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Carter arrives in North Korea on peace-building mission

By Jeremy Laurence

SEOUL (Reuters) - Former U.S. President Jimmy Carter and three other former heads of state arrived in Pyongyang on Tuesday, hoping to defuse tensions on the divided Korean peninsula and revive long-stalled nuclear talks.

The "Elders" delegation want to meet North Korean leader Kim Jong-il and his son and heir apparent Kim Jong-un to press for a resumption of dialogue between the two Koreas. They will also discuss ways to help alleviate the North's food shortages.

The North's KCNA state news agency said the group had arrived by chartered plane, and later attended a reception given by Foreign Minister Pak Ui-chun.

Carter's visit comes as momentum builds toward a resumption of aid-for-disarmament talks, which the North quit in 2009 but now wants to rejoin. The six-party talks involve the two Koreas, the United States, China, Japan and Russia.

"The outlook for the diplomatic engagement is the best it has been in two years, but the prospects for a satisfactory outcome have never looked worse," said Douglas Paal of the Carnegie Endowment for International Peace in Washington.

Few people believe the secretive North will ever give up its pursuit of nuclear weapons, saying they serve as a deterrent against attack as well as being the ultimate bargaining chip.

"All sides are now preparing propaganda campaigns to portray their stances as more reasonable than those of the other countries involved," Paal wrote on the Carnegie website.

Both Seoul and Washington are skeptical about the North's sincerity about denuclearizing, and have demanded Pyongyang take concrete actions to show it is willing to ditch its nuclear weapons program.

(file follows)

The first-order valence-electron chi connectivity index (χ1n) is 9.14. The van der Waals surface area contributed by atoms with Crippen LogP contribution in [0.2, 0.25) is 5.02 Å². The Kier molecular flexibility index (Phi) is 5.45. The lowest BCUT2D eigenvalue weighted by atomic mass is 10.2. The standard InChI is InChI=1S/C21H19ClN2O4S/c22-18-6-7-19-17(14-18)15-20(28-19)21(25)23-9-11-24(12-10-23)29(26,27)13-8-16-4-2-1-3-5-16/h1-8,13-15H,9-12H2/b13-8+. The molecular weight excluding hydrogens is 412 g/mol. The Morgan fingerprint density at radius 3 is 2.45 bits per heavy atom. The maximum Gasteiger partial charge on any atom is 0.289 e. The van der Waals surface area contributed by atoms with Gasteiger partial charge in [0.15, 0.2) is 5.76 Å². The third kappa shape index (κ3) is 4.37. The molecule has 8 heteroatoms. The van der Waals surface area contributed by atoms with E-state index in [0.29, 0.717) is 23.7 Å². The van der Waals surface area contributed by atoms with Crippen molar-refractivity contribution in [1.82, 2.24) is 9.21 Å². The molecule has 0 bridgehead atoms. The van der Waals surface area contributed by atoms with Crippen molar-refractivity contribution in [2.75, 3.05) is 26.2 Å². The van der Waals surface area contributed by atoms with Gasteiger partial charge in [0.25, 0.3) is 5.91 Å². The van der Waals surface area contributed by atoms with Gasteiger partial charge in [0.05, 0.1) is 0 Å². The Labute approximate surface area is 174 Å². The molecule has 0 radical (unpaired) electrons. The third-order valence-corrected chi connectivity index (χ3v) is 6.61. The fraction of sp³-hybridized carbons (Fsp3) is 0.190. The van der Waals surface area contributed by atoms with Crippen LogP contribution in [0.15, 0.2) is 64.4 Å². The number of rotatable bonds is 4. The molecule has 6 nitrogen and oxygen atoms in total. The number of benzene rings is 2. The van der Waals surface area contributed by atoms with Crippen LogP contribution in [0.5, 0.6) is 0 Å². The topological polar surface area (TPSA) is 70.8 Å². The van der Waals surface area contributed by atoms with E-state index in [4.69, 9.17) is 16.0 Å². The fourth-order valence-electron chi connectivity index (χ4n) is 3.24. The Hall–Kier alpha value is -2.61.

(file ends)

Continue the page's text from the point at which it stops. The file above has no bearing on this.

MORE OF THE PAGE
Experts say the North could do this by allowing international nuclear inspectors back into the country.

South Korea's foreign minister played down the Elders' visit, but said he would meet the delegates in Seoul at the end of the week when they conclude their three-day visit to Pyongyang.

"Personally, I don't see why North Korea would send a message through a third party or civilians when various channels for dialogue are open," Foreign Minister Kim Sung-hwan told a news briefing.


The United States and South Korea want the North "to show a responsible attitude" for last year's two deadly attacks on the peninsula, which spiked tensions to their highest level in years. The two Koreas are still technically at war, having only signed a truce at the end of the 1950-53 Korean War.

The North denies responsibility for the torpedoing of a South Korean warship last year, and said it shelled Yongpyeong island after South Korea test-fired artillery into its waters.

Nobel Peace prize winner Carter brokered in 1994 a deal that pulled Washington and Pyongyang back from the brink of war over the North's nuclear program. But he said he was not going in as anyone's envoy this week.

Carter said the Elders were not in a position to negotiate, but were going to learn what they could and then share their findings with relevant leaders.

Shuttle diplomacy between the six-party envoys has increased in recent weeks, and China's representative Wu Dawei held talks with his South Korean counterpart in Seoul on Tuesday to "coordinate their positions" on the situation.

Analysts say if the North's push for talks do not yield a response it could stage another belligerent act, such as conducting a nuclear or missile test, to try to force Seoul and Washington back to the negotiating table.

Carter and his team, which includes former Irish President Mary Robinson, former Finnish President Martti Ahtisaari and ex-Norwegian Prime Minister Gro Brundtland, will also be looking at the isolated state's food shortages.

More than 6 million people in North Korea urgently need food aid because of substantial falls in domestic production, food imports and international aid, the United Nations said last month.